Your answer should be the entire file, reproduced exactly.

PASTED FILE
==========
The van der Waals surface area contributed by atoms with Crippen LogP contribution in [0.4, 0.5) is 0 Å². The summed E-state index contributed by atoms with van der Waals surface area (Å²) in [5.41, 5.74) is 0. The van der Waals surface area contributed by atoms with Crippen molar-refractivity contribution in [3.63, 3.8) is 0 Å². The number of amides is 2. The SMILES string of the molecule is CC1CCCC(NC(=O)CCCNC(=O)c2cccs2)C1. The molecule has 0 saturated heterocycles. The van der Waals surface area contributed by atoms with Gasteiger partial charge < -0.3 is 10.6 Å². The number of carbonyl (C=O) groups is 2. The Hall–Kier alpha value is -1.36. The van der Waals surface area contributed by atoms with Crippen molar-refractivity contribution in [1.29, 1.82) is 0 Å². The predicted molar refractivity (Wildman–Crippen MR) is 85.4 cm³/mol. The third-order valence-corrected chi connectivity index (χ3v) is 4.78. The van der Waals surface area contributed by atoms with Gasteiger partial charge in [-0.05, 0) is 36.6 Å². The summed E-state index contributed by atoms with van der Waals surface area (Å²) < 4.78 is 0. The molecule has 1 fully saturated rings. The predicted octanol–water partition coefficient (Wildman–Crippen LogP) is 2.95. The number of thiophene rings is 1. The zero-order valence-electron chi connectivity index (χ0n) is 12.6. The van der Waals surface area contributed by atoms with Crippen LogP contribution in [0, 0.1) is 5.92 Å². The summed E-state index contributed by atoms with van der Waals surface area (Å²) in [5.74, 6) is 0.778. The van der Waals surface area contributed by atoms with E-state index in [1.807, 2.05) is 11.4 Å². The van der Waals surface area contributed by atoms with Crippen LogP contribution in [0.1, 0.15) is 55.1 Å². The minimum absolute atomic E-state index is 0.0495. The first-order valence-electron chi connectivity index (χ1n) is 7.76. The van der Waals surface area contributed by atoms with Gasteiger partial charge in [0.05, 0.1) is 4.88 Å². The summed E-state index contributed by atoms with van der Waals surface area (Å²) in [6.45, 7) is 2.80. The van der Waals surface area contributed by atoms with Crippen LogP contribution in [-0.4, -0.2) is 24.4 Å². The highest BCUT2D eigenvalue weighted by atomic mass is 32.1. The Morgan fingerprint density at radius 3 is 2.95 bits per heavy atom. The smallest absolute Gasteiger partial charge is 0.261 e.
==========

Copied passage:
The van der Waals surface area contributed by atoms with Crippen LogP contribution in [0.4, 0.5) is 0 Å². The summed E-state index contributed by atoms with van der Waals surface area (Å²) in [5.41, 5.74) is 0. The van der Waals surface area contributed by atoms with Crippen molar-refractivity contribution in [3.63, 3.8) is 0 Å². The number of amides is 2. The SMILES string of the molecule is CC1CCCC(NC(=O)CCCNC(=O)c2cccs2)C1. The molecule has 0 saturated heterocycles. The van der Waals surface area contributed by atoms with Gasteiger partial charge < -0.3 is 10.6 Å². The number of carbonyl (C=O) groups is 2. The Hall–Kier alpha value is -1.36. The van der Waals surface area contributed by atoms with Crippen molar-refractivity contribution in [1.29, 1.82) is 0 Å². The predicted molar refractivity (Wildman–Crippen MR) is 85.4 cm³/mol. The third-order valence-corrected chi connectivity index (χ3v) is 4.78. The van der Waals surface area contributed by atoms with Gasteiger partial charge in [-0.05, 0) is 36.6 Å². The summed E-state index contributed by atoms with van der Waals surface area (Å²) < 4.78 is 0. The molecule has 1 fully saturated rings. The predicted octanol–water partition coefficient (Wildman–Crippen LogP) is 2.95. The number of thiophene rings is 1. The zero-order valence-electron chi connectivity index (χ0n) is 12.6. The van der Waals surface area contributed by atoms with Crippen LogP contribution in [0, 0.1) is 5.92 Å². The summed E-state index contributed by atoms with van der Waals surface area (Å²) in [5.74, 6) is 0.778. The van der Waals surface area contributed by atoms with E-state index in [1.807, 2.05) is 11.4 Å². The van der Waals surface area contributed by atoms with Crippen LogP contribution in [0.1, 0.15) is 55.1 Å². The minimum absolute atomic E-state index is 0.0495. The first-order valence-electron chi connectivity index (χ1n) is 7.76. The van der Waals surface area contributed by atoms with Gasteiger partial charge in [0.05, 0.1) is 4.88 Å². The summed E-state index contributed by atoms with van der Waals surface area (Å²) in [6.45, 7) is 2.80. The van der Waals surface area contributed by atoms with Crippen LogP contribution in [-0.4, -0.2) is 24.4 Å². The highest BCUT2D eigenvalue weighted by atomic mass is 32.1. The Morgan fingerprint density at radius 3 is 2.95 bits per heavy atom. The smallest absolute Gasteiger partial charge is 0.261 e.